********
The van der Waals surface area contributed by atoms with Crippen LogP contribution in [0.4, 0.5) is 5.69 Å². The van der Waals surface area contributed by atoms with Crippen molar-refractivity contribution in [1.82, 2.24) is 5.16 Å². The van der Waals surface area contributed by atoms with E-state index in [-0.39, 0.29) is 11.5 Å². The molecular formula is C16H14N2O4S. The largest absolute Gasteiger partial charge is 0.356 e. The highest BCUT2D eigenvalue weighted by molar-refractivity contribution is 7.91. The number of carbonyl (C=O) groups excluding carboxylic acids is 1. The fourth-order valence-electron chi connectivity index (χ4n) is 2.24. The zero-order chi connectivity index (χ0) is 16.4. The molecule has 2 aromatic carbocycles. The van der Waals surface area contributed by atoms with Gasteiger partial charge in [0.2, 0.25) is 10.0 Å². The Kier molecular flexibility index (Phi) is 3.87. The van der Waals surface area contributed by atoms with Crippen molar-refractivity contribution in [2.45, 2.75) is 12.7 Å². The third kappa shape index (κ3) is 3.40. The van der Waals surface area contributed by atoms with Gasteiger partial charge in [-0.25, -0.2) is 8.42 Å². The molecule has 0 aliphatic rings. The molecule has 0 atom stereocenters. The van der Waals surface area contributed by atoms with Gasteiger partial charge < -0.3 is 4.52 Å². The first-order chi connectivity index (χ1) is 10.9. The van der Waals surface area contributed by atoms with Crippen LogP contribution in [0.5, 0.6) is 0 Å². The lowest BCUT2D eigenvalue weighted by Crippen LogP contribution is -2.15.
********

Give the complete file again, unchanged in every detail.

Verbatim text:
The van der Waals surface area contributed by atoms with Crippen LogP contribution in [0.4, 0.5) is 5.69 Å². The van der Waals surface area contributed by atoms with Crippen molar-refractivity contribution in [1.82, 2.24) is 5.16 Å². The van der Waals surface area contributed by atoms with E-state index in [-0.39, 0.29) is 11.5 Å². The molecular formula is C16H14N2O4S. The largest absolute Gasteiger partial charge is 0.356 e. The highest BCUT2D eigenvalue weighted by molar-refractivity contribution is 7.91. The number of carbonyl (C=O) groups excluding carboxylic acids is 1. The fourth-order valence-electron chi connectivity index (χ4n) is 2.24. The zero-order chi connectivity index (χ0) is 16.4. The molecule has 2 aromatic carbocycles. The van der Waals surface area contributed by atoms with Gasteiger partial charge in [0.2, 0.25) is 10.0 Å². The Kier molecular flexibility index (Phi) is 3.87. The van der Waals surface area contributed by atoms with Crippen molar-refractivity contribution in [2.45, 2.75) is 12.7 Å². The third kappa shape index (κ3) is 3.40. The van der Waals surface area contributed by atoms with Gasteiger partial charge in [-0.25, -0.2) is 8.42 Å². The molecule has 0 aliphatic rings. The molecule has 0 atom stereocenters. The van der Waals surface area contributed by atoms with Gasteiger partial charge < -0.3 is 4.52 Å². The first-order chi connectivity index (χ1) is 10.9. The van der Waals surface area contributed by atoms with Crippen LogP contribution in [0.5, 0.6) is 0 Å². The lowest BCUT2D eigenvalue weighted by Crippen LogP contribution is -2.15.